Is it worth turning on Social Security if you’re going to continue working prior to your full retirement age? Understanding Social Security payments is confusing and can be downright complicated, but it helps if you know the right questions to ask. I’m going to walk you through ways your paycheck could impact your Social Security checks.
What If I Want To Start Claiming Benefits During My Early Retirement Age?
If you start collecting Social Security while you are still working, it may affect your Social Security benefits. Some people choose to start collecting their Social Security before their full retirement age (FRA). The government determines your FRA according to the year you were born. To help understand your FRA, the Social Security Administration has a simple list here. However, you can start claiming benefits at 62 years old, which is considered early retirement.
For example, if you were born between 1943 and 1954, your FRA is 66 — that’s 4 years from your 62nd birthday that you can technically collect Social Security benefits.
Example Of Early Retirement
Let’s take a look at how taking early retirement at age 62, while still working, will affect your benefits.
The Social Security Administration will reduce your benefit if you are younger than your FRA and earn more than the yearly earnings limit — as of 2022, that limit is $19,560. If you are under FRA for the entire year, Social Security deducts $1 from your benefit payments for every $2 you earn above the annual limit. 50 percent.
An example for you to consider. Let’s say your Social Security amount is $1,500 per month. You are 62, not retired, your FRA is 66, and your work income is $3,000 per month. Since your income from your job is more than $19,560 per year, your Social Security income will be reduced. We can break it down one step further:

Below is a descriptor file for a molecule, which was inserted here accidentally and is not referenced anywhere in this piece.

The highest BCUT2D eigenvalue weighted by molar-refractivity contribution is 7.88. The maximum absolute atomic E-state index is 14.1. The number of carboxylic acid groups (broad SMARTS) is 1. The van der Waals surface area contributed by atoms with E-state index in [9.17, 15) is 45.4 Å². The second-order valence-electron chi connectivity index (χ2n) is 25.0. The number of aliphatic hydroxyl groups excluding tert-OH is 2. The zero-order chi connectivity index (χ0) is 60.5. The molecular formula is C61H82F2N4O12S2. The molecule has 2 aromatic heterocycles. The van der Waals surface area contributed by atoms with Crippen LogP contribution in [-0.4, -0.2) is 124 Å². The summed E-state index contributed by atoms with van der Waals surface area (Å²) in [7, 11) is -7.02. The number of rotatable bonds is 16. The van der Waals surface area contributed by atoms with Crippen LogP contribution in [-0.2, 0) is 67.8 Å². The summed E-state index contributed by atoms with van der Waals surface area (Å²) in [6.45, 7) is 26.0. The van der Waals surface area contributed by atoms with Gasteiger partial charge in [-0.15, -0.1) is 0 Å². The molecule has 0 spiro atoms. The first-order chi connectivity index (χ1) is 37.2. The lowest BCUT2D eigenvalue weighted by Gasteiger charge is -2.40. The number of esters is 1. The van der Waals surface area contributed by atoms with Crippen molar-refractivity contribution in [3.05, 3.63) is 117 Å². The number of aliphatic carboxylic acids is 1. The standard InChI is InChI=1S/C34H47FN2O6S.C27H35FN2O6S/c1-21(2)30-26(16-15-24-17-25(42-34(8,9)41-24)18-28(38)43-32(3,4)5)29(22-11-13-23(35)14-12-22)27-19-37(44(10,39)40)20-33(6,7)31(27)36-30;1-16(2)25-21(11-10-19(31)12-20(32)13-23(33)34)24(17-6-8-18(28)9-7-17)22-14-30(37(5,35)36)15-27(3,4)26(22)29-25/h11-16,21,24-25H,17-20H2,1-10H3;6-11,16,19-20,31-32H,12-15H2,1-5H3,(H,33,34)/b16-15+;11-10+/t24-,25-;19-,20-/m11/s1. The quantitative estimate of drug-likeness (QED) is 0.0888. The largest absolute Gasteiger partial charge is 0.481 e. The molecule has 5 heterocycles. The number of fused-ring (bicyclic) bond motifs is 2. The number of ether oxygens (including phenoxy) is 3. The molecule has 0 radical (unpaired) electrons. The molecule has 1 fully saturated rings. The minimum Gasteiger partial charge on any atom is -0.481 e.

- $3,000 (monthly income) X 12 (months) = $36,000
- $36,000 (yearly income) – $19,560 (social security wage threshold) = $16,440, which is over the limit
- $16,440 (overage) / 2 (for the reduction) = $8,220 in yearly reduction
The deduction would reduce your monthly Social Security income to $815.00 per month.
In The Year I Reach My FRA, How Will Working Affect My Benefits?
In the year you reach FRA, Social Security deducts $1 in benefits for every $3 you earn above a certain limit — and only up to the month before you reach your FRA. The limit for 2022 is $51,960.
What Does This Do To My Monthly Income?
Let’s say your social security amount is $1,500 per month. You are 66, not retired, your FRA is 67, and your work income is $3,000 per month, or $36,000 per year. Since your income from your job is under $51,960 per year, your Social Security income will not be reduced.
What Is Not Included?
There are some monies that are not included in your Social Security benefits while working. Your annuities, investment income, interest, veterans benefits, or other government or military retirement benefits are not counted against you.
What Is My Best Option?
If you wait until your FRA or even later, you will receive the greatest benefit. The month you reach your FRA, your paycheck is no longer considered in Social Security calculations.
There are also other factors, like pensions and even state regulations. The best way to avoid any problems is to work with a competent advisor that understands your needs and your situation. They will be able to successfully point out any flaws that you do not see and help you make the best decisions possible.